Review: This Visit by Susan Lewis

Mary Kasimor
This Visit
Susan Lewis
Paperback, 104 pages
In Susan Lewis’ latest collection of poetry, This Visit, she informs the reader of the paradox of being alive in the poem, “Severence:” “the world too beautiful/despite these flaked years.” She repeats this throughout the book, reiterating her passion for existence through metaphors and sleight-of-hand magical language. Lewis creates a landscape of language that shifts meaning and then doubles back to remind the reader of what her main intent is in this collection. I believe that a poet writes from a sense of urgency; that is, a poet looks for the source of life and the meaning of life by writing poetry, and Lewis is accomplishing that in this book.  She writes these poems as means to explain and explore the complexities and the fragility of human existence. She explains the inevitable in the poem, “My Life in Microbes:”
But (you say)
              some of my best friends are—
to which I nod:
It is a simple response to read and enjoy This Visit as a book that is filled with word play, puns, and intellectual maneuvers. However, there is much more to this collection of poetry than one finds in the first reading. Lewis gives the reader a sense of urgency in her poems, even as they come across as being delightfully clever. There is a seriousness written between the lines of these poems, and Lewis is very serious in her intentions in This Visit.
Lewis’ title, This Visit, suggests that someone is going to or has gone “to see” another place on this earth or in someone’s psyche. It can be agreed that we are merely “visiting” the earth and that our visits are temporary and may be occasional. As humans, we try to hang onto life as we know it and as we see and experience it with as much surety as possible. But regardless of our urge and desire to stay, it is only temporary. We try to convince ourselves that we will continue to live forever, and we posture and present ourselves in that way. Lewis tells us this in the poem, “My Life in Sheets:” “strapped & / balanced/ in their come-hither / wrappers, misconstrued & /moribund, mould’ring in / chat chat chat…” As humans, we are firmly entrenched in the idea of always being here, on this earth, but as humans, we also have memory, and we realize that is not how existence continues. It discontinues and is tenuous and fleeting, and it is not at all secure and eternal.
Not even language can hold us secure and can be held suspect, even as we continue to try and believe in its immutability.  Through the playful use of alliteration, Lewis describes the lack of precision in human communication in “My Life in Fresh Starts:”
The din of words
                            missing their
                             marking what is
                             missed like
                missive missiles.
Language falls back on its meaning and cannot be understood.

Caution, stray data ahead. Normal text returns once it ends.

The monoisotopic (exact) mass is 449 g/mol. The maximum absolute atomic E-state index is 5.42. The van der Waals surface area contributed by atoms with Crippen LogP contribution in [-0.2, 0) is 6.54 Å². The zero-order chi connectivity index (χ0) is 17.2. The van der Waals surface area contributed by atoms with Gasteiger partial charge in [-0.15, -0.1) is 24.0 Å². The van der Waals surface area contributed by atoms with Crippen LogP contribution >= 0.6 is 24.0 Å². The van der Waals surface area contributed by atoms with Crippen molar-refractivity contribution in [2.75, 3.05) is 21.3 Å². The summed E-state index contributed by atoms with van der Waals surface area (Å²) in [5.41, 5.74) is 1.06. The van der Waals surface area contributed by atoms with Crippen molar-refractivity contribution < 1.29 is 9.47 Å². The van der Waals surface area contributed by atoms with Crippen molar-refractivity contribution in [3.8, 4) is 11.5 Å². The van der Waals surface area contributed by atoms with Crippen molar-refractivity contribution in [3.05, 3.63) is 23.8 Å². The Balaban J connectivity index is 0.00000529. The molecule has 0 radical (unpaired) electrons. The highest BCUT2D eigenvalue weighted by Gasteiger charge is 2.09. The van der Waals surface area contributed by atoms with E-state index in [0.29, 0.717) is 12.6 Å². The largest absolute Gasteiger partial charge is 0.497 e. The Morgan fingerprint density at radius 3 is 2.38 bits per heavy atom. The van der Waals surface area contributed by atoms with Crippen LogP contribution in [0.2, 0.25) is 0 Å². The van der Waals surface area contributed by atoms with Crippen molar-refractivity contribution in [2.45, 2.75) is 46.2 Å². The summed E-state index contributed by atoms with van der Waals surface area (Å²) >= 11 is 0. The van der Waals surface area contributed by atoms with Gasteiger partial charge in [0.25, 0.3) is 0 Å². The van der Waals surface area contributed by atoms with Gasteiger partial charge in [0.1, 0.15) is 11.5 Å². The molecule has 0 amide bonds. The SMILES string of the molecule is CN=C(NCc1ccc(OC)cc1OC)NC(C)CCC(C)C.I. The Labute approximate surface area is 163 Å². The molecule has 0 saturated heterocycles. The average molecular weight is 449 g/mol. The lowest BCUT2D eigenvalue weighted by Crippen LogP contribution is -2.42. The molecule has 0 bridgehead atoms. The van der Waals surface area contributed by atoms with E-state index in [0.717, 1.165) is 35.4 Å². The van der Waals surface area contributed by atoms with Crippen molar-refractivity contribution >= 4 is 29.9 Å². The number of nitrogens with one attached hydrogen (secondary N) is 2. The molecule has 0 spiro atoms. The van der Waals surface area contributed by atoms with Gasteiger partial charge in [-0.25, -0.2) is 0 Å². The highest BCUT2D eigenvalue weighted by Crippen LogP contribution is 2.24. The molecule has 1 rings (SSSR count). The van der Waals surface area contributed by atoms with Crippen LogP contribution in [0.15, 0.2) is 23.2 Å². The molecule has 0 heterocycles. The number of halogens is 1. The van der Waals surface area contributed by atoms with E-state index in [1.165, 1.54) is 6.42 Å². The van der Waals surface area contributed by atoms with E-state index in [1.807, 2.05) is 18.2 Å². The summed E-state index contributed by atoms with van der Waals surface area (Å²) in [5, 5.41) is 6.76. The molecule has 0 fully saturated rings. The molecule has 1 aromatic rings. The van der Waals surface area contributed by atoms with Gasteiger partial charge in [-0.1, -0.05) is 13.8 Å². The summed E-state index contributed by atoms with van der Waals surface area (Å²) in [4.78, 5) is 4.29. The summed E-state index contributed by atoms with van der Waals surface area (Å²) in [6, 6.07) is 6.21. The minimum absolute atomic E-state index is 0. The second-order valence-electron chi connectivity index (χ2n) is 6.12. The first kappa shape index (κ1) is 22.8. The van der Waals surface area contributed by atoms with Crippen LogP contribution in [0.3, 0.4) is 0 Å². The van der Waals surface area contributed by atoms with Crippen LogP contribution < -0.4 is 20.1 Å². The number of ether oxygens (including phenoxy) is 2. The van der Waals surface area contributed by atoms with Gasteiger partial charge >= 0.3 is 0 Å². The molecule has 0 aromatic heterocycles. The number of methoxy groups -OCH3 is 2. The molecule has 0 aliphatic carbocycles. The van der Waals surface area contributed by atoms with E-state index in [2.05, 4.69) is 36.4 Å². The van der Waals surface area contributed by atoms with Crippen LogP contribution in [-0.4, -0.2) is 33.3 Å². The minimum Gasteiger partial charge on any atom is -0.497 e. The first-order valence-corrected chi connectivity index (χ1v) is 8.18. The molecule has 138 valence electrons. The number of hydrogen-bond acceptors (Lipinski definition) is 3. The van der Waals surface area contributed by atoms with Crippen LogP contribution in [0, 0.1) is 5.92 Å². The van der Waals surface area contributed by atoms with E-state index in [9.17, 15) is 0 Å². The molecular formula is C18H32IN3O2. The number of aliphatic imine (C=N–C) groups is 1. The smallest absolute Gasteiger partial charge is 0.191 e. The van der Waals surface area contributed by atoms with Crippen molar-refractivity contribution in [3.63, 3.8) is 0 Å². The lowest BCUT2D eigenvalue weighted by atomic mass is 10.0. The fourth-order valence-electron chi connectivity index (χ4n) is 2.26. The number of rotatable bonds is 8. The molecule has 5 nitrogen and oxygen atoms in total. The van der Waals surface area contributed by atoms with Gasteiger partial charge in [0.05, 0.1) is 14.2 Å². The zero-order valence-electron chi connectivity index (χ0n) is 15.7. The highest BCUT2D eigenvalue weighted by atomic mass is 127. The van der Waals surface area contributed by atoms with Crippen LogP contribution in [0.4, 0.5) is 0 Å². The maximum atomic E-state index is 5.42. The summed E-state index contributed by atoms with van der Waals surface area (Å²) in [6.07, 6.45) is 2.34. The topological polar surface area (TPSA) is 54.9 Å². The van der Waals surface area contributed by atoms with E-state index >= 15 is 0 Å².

Lewis skillfully uses language that seems to be self-conscious of itself as thought—thought understood as being and existing, or being a part of the life force. However, one views language, with all its slippage and lack of authority or credibility, as not being able to make our existence safe. In fact, it does the opposite; it exposes our lack of safety and stability. In the poem, “Keyed Out,” Lewis argues that we live our lives with great anxiety and with only small periods of peace.
           If you can’t abide
           the flighty hours,
           rushing & stalling
           to spite the war
           of pleasure &
           skip ten steps
           past reason.
We create meaning out of myth, and re-interpret our myths as narratives of our lives. Lewis gives the reader terrains and situations we experience as humans. She presents our lives as those of dogs, microbes, life in streets and branches, or as breath, and she animates through the interpretation of language and meaning.  In the title poem, “This Visit,” Lewis reminds the reader of the inevitability of change: “while the debt of the body/on loan” and that not even language can contain life without any change. In fact, we are the language—we are constructs of the language, and we construct the language, as suggested in “Fresh New Order Of:” by
           an aggregation of     
           stamping on a fresh new
                              order of finitude
Lewis writes about the eternal dilemma of existence. As long as we know that we are alive, we realize the tragedy of existence and the inevitable ending of life. Even though we continue to believe in our individual immortality, we live and then we are gone as quickly. We decay, and we are in the process of decay as soon as we are born. This is the burden that we carry.  Lewis expresses this through language that is slippery, and changes meaning and shifts meaning into other meanings.  Her poems give us the many dimensions of being alive and the fragility of those dimensions as we change throughout the words that create our lives. Lewis tells us in “This Visit:” “the word, I mean, reeking / its sly promise of rectitude / as if we know what should be done.” We give the words power, and in the end, words shake our belief in everything that we know we should believe in. Lewis lets the reader down gently, however, with a sense of removal from our problem through her humorous mocking at the frailty of human existence.